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US women and minority scientists discouraged from pursuing STEM careers, national survey shows

PITTSBURGH, MARCH 22, 2010 -- Significant numbers of today's women and underrepresented minority chemists and chemical engineers (40 percent) say they were discouraged from pursuing a STEM career (science, technology, engineering or mathematics) at some point in their lives, according to a new Bayer Corporation survey.

U.S. colleges are cited by them as the leading place in the American education system where discouragement happens (60 percent) and college professors as the individuals most likely responsible for the discouragement (44 percent).

The U.S. K-12 education system falls short, too. On average, the survey respondents give it a "D" for the job it does to encourage minorities to study STEM subjects and a "D+" for girls.

The Bayer Facts of Science Education XIV survey polled 1,226 female, African‑American, Hispanic and American Indian chemists and chemical engineers about their childhood, academic and workplace experiences that play a role in attracting and retaining women and underrepresented minorities in STEM fields.

"If we want to achieve true diversity in America's STEM workforce, we must first understand the root causes of underrepresentation and the ongoing challenges these groups face," said Greg Babe, President and CEO, Bayer Corporation. "We want to knock down barriers. If we can do that, we'll be able to develop the attitudes, behaviors, opportunities and resources that lead to success."

Other major findings include:

  • Regardless of gender, race or ethnicity, interest in science begins in early childhood. Nearly 60 percent of the respondents say they first became interested in science by age 11. This parallels the findings of a 1998 Bayer Facts survey of American Ph.D. scientists, which included white men. In that survey, six-in-ten also reported interest in science by age 11.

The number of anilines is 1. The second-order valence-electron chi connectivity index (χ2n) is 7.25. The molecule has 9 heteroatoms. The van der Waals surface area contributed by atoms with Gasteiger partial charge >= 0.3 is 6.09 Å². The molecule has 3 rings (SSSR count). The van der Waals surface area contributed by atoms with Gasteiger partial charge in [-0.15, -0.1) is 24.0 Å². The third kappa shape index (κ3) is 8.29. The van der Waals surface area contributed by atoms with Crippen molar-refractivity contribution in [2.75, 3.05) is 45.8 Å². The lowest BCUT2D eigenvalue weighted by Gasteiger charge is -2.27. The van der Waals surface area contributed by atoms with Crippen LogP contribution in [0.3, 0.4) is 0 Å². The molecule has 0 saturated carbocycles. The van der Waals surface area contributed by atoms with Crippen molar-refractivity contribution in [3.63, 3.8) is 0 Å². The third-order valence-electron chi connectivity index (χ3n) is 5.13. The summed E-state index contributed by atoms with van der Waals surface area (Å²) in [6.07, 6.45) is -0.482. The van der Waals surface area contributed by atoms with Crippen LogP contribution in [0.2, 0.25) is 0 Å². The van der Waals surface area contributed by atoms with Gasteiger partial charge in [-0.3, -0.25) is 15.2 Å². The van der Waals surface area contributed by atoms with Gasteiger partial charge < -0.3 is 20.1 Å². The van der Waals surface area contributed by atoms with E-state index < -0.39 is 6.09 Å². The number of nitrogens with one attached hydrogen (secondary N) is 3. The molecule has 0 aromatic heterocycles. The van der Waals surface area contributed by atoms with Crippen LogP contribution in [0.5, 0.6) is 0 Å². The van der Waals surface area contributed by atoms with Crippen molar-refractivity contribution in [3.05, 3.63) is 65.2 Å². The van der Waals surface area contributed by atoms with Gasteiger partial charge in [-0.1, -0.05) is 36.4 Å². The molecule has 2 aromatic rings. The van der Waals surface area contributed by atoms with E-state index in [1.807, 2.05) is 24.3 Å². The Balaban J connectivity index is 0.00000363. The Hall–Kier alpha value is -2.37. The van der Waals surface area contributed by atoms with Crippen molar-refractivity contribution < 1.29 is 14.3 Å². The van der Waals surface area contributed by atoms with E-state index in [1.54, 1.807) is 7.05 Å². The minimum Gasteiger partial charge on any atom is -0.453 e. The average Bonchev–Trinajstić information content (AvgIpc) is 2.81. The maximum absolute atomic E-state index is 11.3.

• More than three-quarters (77 percent) say significant numbers of women and underrepresented minorities are missing from the U.S. STEM workforce today because they were not identified, encouraged or nurtured to pursue STEM studies early on.

  • The top three causes/contributors to underrepresentation in STEM include lack of quality science and math education programs in poorer school districts (75 percent), persistent stereotypes that say STEM isn't for girls or minorities (66 percent) and financial issues related to the cost of education (53 percent), according to the survey respondents.

  • They say science teachers play a larger role than parents in stimulating and sustaining interest in science. During the elementary school years, 70 percent of the respondents say teachers have the most influence. During high school, 88 percent say teachers do.

  • Nearly two-thirds (62 percent) of those polled say underrepresentation exists in their company's/organizations/institution's workforce.

  • Leading workplace barriers for the female and minority chemists and chemical engineers include managerial bias (40 percent), company/organizational/institutional bias (38 percent) and a lack of professional development (36 percent), no/little access to networking opportunities (35%), and a lack of promotional/advancement opportunities (35 percent).

  • Nearly three-quarters (70 percent) of the chemists/chemical engineers say it is harder for women to succeed in their field than it is for men, while more than two-thirds (67 percent) think it is more difficult for minorities to succeed than it is for non-minorities.

  • Across the board, respondents give their companies/organizations/institutions a "C" for having women and underrepresented minorities in senior positions to serve as role models and mentors for the younger employees.

"This and previous Bayer Facts surveys confirm something I've long known that interest in science is genderless and colorless," said Dr. Mae C. Jemison, astronaut, medical doctor, chemical engineer and Bayer's longtime Making Science Make Sense spokesperson. "All children have an innate interest in science and the world around them. But for many children, that interest hits roadblocks along an academic system that is still not blind to gender or color.

"These roadblocks have nothing to do with intellect, innate ability or talent," said Dr. Jemison. "On the contrary, they are the kinds of larger, external socio-cultural and economic forces that students have no control over. As students, they cannot change the fact that they do not have access to quality science and math education in their schools. But adults can. And we must."


Contact: Bryan Iams
Bayer Corporation

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